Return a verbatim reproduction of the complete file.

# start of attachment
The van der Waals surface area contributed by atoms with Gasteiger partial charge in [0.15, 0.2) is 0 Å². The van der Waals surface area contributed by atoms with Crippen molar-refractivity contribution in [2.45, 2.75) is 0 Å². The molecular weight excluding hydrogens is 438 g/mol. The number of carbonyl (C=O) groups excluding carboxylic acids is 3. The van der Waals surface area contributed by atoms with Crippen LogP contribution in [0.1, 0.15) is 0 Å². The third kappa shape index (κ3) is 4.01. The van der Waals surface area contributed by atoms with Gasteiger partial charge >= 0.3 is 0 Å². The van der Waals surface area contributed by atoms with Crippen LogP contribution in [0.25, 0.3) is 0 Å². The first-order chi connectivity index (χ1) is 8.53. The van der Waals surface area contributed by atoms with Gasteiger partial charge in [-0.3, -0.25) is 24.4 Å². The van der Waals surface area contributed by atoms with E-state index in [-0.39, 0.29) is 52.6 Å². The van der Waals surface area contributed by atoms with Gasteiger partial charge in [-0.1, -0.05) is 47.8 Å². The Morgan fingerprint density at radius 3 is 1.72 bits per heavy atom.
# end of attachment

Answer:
The van der Waals surface area contributed by atoms with Gasteiger partial charge in [0.15, 0.2) is 0 Å². The van der Waals surface area contributed by atoms with Crippen molar-refractivity contribution in [2.45, 2.75) is 0 Å². The molecular weight excluding hydrogens is 438 g/mol. The number of carbonyl (C=O) groups excluding carboxylic acids is 3. The van der Waals surface area contributed by atoms with Crippen LogP contribution in [0.1, 0.15) is 0 Å². The third kappa shape index (κ3) is 4.01. The van der Waals surface area contributed by atoms with Gasteiger partial charge >= 0.3 is 0 Å². The van der Waals surface area contributed by atoms with Crippen LogP contribution in [0.25, 0.3) is 0 Å². The first-order chi connectivity index (χ1) is 8.53. The van der Waals surface area contributed by atoms with Gasteiger partial charge in [-0.3, -0.25) is 24.4 Å². The van der Waals surface area contributed by atoms with E-state index in [-0.39, 0.29) is 52.6 Å². The van der Waals surface area contributed by atoms with Gasteiger partial charge in [-0.1, -0.05) is 47.8 Å². The Morgan fingerprint density at radius 3 is 1.72 bits per heavy atom.